Patients who were presumptively treated received treatment for their infection(s) an average of 9.9 (SD, 5.2) days earlier than patients who were treated based on test results regardless of clinic type. There were no notable variations in the average days to treatment when stratified by patient characteristics (data not shown). For the 4660 patients with positive tests who were not presumptively treated, 31.9% received appropriate treatment within 7 days, 63.8% within 14 days, and 73.6% within 30 days. Thus, 26.4% of patients with positive tests who were not presumptively treated remained without evidence of treatment after 30 days; 31.0% of males and 23.4% of females in STD clinics, and 73.8% of males and 22.6% of females in FP clinics.
Appropriate follow-up treatment within 30 days varied by patient characteristics (Tables 1-2). Patients younger than 19 years had lower levels of appropriate follow-up treatment within 30 days than those in any other age group in both STD clinics and FP clinics. While comprised of relatively small numbers, men with positive tests who attended FP clinics were the least likely to receive appropriate treatment within 30 days. Fifty-nine of 110 men with positive tests had no record of treatment within 30 days (aPR, 0.7; 95% CI, 0.6–0.8). Patients diagnosed at larger volume (≥1360 visits per year) STD clinics were treated presumptively more frequently (57.1% vs. 48.8%), but were equally likely to have been treated within 30 days (87.8% vs. 87.5%). In contrast, patients diagnosed at larger volume FP clinics were slightly less likely to be treated presumptively (8.1% vs. 11.0%), and they remained less likely to have a record of treatment within 30 days (71.4% vs. 81.2%; aPR, 0.96; 95% CI, 0.9–1.0).
A subanalysis of 13 of the largest volume clinics found that test positivity ranged from 10% to 22%. Of patients with positive test results, 51% were treated presumptively (range, 28–62%), and 13% of patients with negative test results were treated presumptively (range, 6–19%). In STD clinics, 57% of patients with positive tests were presumptively treated compared to only 8% in FP clinics (16% and 3% of patients with negative tests were presumptively treated in these two settings respectively). After stratifying by clinic type, the frequency of presumptive treatment was not correlated with patient volume, clinic geographic region, or CT/GC test positivity rate (data not shown).
The average CT/GC positivity rate in our clinic population, based on patient visits, was 13% (17% in STD clinics, 7% in FP clinics). We found that just over half (54%) of all persons with positive CT/GC test results were treated presumptively with an appropriate antibiotic therapy in STD clinics, which is on the lower end of the range reported by previous studies conducted in emergency departments (54%–68%).6,9,10 Only 10% of persons testing positive in FP clinics were presumptively treated, possibly reflecting differences in the characteristics of patients presenting to these settings. Similar to previous research, we found that men were more likely than women to be treated presumptively for CT/GC in both STD and FP clinics, possibly because of a propensity for infected men to present with symptoms.9–11,13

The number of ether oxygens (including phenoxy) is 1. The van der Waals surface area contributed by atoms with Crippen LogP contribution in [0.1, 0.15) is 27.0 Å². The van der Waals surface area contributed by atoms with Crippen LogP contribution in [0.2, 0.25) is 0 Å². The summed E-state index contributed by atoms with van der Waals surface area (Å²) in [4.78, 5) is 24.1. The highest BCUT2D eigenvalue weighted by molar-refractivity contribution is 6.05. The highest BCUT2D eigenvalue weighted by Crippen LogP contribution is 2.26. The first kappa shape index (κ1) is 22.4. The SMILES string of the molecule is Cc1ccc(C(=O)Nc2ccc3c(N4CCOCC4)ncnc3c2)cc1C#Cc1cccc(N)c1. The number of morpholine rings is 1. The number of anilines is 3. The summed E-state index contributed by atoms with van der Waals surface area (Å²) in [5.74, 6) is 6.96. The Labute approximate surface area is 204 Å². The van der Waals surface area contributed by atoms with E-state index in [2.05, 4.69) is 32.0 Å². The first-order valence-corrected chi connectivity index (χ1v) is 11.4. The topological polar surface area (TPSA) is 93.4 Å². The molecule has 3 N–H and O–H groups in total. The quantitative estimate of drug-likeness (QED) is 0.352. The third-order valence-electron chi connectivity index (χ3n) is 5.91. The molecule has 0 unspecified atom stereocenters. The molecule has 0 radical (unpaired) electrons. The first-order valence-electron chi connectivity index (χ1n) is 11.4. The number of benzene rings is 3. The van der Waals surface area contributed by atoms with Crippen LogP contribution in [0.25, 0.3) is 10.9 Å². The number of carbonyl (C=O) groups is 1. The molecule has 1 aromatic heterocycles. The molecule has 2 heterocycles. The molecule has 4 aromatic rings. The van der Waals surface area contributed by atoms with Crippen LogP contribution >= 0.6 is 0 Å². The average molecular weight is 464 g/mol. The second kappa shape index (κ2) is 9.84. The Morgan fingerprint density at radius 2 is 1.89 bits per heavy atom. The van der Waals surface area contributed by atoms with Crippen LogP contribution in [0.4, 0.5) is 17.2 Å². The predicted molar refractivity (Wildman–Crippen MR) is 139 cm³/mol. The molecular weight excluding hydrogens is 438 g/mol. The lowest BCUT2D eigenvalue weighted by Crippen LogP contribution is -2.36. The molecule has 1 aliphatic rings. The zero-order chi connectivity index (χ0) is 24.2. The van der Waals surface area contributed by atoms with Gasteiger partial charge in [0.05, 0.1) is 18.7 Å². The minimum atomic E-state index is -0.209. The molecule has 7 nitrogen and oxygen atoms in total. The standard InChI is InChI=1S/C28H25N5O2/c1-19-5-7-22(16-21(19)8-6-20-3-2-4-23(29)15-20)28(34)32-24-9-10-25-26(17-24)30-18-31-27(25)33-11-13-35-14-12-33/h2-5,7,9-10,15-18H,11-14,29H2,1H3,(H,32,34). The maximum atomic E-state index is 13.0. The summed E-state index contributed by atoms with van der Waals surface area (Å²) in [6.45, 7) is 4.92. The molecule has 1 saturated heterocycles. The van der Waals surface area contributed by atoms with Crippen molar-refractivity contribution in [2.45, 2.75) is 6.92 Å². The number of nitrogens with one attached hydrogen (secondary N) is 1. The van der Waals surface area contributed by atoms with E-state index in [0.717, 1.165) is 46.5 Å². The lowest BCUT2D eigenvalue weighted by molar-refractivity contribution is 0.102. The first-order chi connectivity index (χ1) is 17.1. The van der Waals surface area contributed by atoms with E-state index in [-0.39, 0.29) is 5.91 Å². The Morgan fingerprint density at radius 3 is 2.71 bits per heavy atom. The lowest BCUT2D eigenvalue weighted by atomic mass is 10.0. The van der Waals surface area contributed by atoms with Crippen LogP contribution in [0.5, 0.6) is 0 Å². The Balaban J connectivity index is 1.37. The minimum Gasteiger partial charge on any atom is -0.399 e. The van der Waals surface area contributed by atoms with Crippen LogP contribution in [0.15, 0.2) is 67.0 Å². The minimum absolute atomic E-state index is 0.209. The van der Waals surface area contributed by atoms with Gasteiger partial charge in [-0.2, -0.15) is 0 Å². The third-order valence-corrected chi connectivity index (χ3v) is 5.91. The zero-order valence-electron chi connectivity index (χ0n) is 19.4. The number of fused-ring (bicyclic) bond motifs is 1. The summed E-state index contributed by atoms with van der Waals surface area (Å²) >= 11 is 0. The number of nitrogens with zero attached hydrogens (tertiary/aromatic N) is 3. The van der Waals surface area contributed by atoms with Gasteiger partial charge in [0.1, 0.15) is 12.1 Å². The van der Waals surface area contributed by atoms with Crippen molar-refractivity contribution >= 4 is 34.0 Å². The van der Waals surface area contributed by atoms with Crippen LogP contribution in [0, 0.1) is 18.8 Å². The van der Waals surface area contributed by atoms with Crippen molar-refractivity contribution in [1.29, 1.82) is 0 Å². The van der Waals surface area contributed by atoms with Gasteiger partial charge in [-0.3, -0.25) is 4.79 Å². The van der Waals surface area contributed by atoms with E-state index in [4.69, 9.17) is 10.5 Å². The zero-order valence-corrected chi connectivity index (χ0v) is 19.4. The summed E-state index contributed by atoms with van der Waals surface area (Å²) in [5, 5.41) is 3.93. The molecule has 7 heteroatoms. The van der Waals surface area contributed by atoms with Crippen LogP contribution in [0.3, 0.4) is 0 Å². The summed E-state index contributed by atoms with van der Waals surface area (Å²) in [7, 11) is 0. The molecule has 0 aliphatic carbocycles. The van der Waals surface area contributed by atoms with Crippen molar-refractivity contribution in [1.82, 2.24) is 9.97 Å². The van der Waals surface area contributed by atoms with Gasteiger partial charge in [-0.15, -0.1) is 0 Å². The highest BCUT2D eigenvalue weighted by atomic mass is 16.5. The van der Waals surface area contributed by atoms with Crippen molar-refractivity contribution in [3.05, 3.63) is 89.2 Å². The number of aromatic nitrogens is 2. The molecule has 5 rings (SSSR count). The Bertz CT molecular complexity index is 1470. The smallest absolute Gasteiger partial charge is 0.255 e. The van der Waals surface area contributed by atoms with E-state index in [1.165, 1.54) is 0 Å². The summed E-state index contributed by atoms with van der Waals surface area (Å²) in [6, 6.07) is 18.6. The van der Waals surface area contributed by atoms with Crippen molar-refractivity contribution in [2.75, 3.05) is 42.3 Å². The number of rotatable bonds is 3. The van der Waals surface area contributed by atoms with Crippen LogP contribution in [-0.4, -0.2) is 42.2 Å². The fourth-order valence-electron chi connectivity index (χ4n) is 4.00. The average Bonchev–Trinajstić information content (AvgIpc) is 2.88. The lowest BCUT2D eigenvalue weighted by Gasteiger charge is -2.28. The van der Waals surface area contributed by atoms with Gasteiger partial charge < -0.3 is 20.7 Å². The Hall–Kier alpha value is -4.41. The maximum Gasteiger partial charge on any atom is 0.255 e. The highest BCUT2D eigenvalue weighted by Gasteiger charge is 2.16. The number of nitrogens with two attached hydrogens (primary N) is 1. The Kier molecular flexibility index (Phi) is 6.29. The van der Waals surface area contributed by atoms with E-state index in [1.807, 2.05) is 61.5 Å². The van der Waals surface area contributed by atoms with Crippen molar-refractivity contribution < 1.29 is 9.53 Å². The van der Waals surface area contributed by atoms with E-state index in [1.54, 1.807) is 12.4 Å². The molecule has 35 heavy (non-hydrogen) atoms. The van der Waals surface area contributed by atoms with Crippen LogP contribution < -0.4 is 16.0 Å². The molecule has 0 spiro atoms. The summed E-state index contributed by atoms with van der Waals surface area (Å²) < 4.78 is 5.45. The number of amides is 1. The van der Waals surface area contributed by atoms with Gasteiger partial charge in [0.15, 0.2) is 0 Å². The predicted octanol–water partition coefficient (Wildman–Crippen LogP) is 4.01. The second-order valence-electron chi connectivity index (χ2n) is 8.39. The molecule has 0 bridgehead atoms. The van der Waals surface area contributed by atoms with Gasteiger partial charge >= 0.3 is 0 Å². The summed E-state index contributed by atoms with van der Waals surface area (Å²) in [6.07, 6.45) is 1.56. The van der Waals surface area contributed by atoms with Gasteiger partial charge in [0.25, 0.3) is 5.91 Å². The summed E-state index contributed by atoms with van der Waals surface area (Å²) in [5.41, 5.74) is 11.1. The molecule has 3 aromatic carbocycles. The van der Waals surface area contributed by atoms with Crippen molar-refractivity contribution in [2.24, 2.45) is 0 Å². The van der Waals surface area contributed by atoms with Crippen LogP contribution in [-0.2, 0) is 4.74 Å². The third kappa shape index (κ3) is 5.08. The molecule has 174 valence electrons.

Although only 10% of the patients with negative laboratory tests for CT/GC were treated presumptively in our study (15% in STD clinics, 3% in FP clinics), our estimate of the number of people presumptively treated for CT/GC who ended up having negative test results was 66% (57% in STD clinics, 81% in FP clinics), similar to the 68% observed in the other recent study of presumptive treatment in a public STD clinic in Florida.12 We chose not to focus on overtreatment in this analysis, as it was impossible to determine based on the data available. For example, our “over-treated” category would include patients treated for recent STD exposure who tested negative but had incubating infections. Furthermore, as only CT/GC test results were available, we were not able to account for other symptomatic urogenital infections such as atypical urethritis which may be treated with the same antibiotics as CT. A study in a Washington, DC, STD clinic found 31.2% of men had atypical urethritis.14 This may partly explain why males were treated presumptively more often than females in our study.